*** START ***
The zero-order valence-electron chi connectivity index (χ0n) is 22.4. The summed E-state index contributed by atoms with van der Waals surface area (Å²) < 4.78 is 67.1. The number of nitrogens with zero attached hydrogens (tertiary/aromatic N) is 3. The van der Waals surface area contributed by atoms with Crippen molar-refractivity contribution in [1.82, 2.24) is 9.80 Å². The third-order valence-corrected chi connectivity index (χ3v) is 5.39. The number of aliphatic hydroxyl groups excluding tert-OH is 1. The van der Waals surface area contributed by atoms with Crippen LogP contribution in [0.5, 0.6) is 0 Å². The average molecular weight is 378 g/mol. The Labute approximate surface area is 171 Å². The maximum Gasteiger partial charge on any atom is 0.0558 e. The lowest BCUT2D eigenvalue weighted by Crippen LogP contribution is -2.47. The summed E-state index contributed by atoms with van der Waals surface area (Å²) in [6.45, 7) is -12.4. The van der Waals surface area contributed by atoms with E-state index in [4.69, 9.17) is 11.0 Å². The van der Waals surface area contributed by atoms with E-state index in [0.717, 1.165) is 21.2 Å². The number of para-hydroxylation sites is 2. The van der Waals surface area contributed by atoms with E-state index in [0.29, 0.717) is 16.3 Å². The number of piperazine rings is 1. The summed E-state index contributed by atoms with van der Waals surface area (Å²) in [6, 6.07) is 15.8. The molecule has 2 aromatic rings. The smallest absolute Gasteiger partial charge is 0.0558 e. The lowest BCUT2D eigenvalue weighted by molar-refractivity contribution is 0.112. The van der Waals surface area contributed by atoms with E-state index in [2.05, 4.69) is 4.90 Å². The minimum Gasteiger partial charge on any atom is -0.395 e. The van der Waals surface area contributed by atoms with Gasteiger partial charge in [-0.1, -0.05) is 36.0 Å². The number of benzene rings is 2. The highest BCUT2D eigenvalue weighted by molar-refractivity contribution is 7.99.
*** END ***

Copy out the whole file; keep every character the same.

The zero-order valence-electron chi connectivity index (χ0n) is 22.4. The summed E-state index contributed by atoms with van der Waals surface area (Å²) < 4.78 is 67.1. The number of nitrogens with zero attached hydrogens (tertiary/aromatic N) is 3. The van der Waals surface area contributed by atoms with Crippen molar-refractivity contribution in [1.82, 2.24) is 9.80 Å². The third-order valence-corrected chi connectivity index (χ3v) is 5.39. The number of aliphatic hydroxyl groups excluding tert-OH is 1. The van der Waals surface area contributed by atoms with Crippen LogP contribution in [0.5, 0.6) is 0 Å². The average molecular weight is 378 g/mol. The Labute approximate surface area is 171 Å². The maximum Gasteiger partial charge on any atom is 0.0558 e. The lowest BCUT2D eigenvalue weighted by Crippen LogP contribution is -2.47. The summed E-state index contributed by atoms with van der Waals surface area (Å²) in [6.45, 7) is -12.4. The van der Waals surface area contributed by atoms with E-state index in [4.69, 9.17) is 11.0 Å². The van der Waals surface area contributed by atoms with E-state index in [0.717, 1.165) is 21.2 Å². The number of para-hydroxylation sites is 2. The van der Waals surface area contributed by atoms with E-state index in [0.29, 0.717) is 16.3 Å². The number of piperazine rings is 1. The summed E-state index contributed by atoms with van der Waals surface area (Å²) in [6, 6.07) is 15.8. The molecule has 2 aromatic rings. The smallest absolute Gasteiger partial charge is 0.0558 e. The lowest BCUT2D eigenvalue weighted by molar-refractivity contribution is 0.112. The van der Waals surface area contributed by atoms with E-state index in [2.05, 4.69) is 4.90 Å². The minimum Gasteiger partial charge on any atom is -0.395 e. The van der Waals surface area contributed by atoms with Gasteiger partial charge in [-0.1, -0.05) is 36.0 Å². The number of benzene rings is 2. The highest BCUT2D eigenvalue weighted by molar-refractivity contribution is 7.99.